publications by Ram Oren.
- Schafer, KVR and Oren, R and Ellsworth, DS and Lai, CT and Herrick, JD and Finzi, AC and Richter, DD and Katul, GG, Exposure to an enriched CO2 atmosphere alters carbon assimilation and allocation in a pine forest ecosystem,
GLOBAL CHANGE BIOLOGY, vol. 9 no. 10
pp. 1378-1400 [doi] .
(last updated on 2012/01/03)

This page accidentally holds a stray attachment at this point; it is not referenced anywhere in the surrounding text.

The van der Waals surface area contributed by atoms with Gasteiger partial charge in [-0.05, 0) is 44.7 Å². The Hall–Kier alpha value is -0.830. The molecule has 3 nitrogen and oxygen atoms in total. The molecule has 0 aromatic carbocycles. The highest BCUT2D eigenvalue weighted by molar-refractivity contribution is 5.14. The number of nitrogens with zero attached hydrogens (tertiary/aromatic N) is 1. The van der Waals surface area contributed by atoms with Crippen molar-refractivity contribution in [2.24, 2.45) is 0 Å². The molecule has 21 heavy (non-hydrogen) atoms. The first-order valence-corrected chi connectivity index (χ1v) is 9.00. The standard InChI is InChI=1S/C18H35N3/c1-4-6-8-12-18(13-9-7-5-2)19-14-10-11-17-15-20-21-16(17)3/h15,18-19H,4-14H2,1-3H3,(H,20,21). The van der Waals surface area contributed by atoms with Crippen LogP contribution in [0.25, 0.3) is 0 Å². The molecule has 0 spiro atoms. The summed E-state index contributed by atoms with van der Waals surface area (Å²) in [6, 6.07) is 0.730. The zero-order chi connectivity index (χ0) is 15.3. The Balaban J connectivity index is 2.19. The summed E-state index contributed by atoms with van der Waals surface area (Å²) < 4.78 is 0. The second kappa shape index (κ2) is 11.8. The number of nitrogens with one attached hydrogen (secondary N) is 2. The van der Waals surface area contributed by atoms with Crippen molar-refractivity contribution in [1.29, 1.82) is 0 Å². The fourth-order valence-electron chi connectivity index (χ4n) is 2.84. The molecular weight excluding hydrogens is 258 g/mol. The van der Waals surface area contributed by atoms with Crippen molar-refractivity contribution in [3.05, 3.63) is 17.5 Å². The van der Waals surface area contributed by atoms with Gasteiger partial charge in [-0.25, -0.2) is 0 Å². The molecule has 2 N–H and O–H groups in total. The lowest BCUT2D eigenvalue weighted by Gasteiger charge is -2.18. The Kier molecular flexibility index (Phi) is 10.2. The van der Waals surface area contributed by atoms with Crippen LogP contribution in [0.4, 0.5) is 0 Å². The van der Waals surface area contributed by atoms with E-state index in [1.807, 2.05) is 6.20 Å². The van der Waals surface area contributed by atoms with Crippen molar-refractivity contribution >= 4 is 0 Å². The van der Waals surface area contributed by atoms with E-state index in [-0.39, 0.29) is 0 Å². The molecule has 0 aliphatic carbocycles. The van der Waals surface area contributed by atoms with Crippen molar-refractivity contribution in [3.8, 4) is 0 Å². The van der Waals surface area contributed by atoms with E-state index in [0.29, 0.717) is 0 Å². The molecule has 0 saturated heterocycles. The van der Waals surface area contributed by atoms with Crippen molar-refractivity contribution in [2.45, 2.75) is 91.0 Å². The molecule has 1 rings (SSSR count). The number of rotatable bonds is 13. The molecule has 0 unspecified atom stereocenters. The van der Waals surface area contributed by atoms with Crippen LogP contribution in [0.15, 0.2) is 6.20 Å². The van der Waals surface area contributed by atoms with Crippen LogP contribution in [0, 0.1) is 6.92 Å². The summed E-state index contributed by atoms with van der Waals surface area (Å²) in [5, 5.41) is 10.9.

We linked a leaf-level CO2 assimilation model with a model that accounts for light attenuation in the canopy and measurements of sap-flux-based canopy conductance into a new canopy conductance-constrained carbon assimilation (4C-A) model. We estimated canopy CO2 uptake (A(nC)) at the Duke Forest free-air CO2 enrichment (FACE) study. Rates of A(nC) estimated from the 4C-A model agreed well with leaf gas exchange measurements (A(net)) in both CO2 treatments. Under ambient conditions, monthly sums of net CO2 uptake by the canopy (A(nC)) were 13\% higher than estimates based on eddy-covariance and chamber measurements. Annual estimates of A(nC) were only 3\% higher than carbon (C) accumulations and losses estimated from ground-based measurements for the entire stand. The C budget for the Pinus taeda component was well constrained (within 1\% of ground-based measurements). Although the closure of the C budget for the broadleaf species was poorer (within 20\%), these species are a minor component of the forest. Under elevated CO2, the C used annually for growth, turnover, and respiration balanced only 80\% of the A(nC). Of the extra 700 g C m(-2) a(-1) (1999 and 2000 average), 86\% is attributable to surface soil CO2 efflux. This suggests that the production and turnover of fine roots was underestimated or that mycorrhizae and rhizodeposition became an increasingly important component of the C balance. Under elevated CO2, net ecosystem production increased by 272 g C m(-2) a(-1): 44\% greater than under ambient CO2. The majority (87\%) of this C was sequestered in a moderately long-term C pool in wood, with the remainder in the forest floor-soil subsystem.